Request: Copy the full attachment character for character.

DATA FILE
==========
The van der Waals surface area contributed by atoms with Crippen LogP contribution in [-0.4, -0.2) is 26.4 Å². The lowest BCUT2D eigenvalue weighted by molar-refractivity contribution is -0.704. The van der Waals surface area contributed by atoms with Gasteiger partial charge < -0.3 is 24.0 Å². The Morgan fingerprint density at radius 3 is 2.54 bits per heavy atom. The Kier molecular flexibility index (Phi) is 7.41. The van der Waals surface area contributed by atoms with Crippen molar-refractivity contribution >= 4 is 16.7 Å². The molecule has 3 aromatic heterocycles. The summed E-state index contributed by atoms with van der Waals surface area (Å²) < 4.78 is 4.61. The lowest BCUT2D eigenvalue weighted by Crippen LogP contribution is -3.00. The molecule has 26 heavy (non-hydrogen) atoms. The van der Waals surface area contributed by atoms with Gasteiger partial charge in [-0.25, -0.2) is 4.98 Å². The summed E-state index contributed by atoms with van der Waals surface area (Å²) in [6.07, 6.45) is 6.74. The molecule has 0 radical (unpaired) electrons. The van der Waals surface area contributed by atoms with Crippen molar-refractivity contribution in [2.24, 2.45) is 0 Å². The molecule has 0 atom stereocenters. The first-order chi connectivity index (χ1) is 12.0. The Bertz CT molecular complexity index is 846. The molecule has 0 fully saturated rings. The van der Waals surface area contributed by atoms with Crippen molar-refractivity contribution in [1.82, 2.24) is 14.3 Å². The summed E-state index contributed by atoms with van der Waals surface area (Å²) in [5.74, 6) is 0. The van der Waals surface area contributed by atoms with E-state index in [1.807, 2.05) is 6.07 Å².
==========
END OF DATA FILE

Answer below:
The van der Waals surface area contributed by atoms with Crippen LogP contribution in [-0.4, -0.2) is 26.4 Å². The lowest BCUT2D eigenvalue weighted by molar-refractivity contribution is -0.704. The van der Waals surface area contributed by atoms with Gasteiger partial charge < -0.3 is 24.0 Å². The Morgan fingerprint density at radius 3 is 2.54 bits per heavy atom. The Kier molecular flexibility index (Phi) is 7.41. The van der Waals surface area contributed by atoms with Crippen molar-refractivity contribution >= 4 is 16.7 Å². The molecule has 3 aromatic heterocycles. The summed E-state index contributed by atoms with van der Waals surface area (Å²) < 4.78 is 4.61. The lowest BCUT2D eigenvalue weighted by Crippen LogP contribution is -3.00. The molecule has 26 heavy (non-hydrogen) atoms. The van der Waals surface area contributed by atoms with Gasteiger partial charge in [-0.25, -0.2) is 4.98 Å². The summed E-state index contributed by atoms with van der Waals surface area (Å²) in [6.07, 6.45) is 6.74. The molecule has 0 radical (unpaired) electrons. The van der Waals surface area contributed by atoms with Crippen molar-refractivity contribution in [2.24, 2.45) is 0 Å². The molecule has 0 atom stereocenters. The first-order chi connectivity index (χ1) is 12.0. The Bertz CT molecular complexity index is 846. The molecule has 0 fully saturated rings. The van der Waals surface area contributed by atoms with Crippen molar-refractivity contribution in [1.82, 2.24) is 14.3 Å². The summed E-state index contributed by atoms with van der Waals surface area (Å²) in [5.74, 6) is 0. The van der Waals surface area contributed by atoms with E-state index in [1.807, 2.05) is 6.07 Å².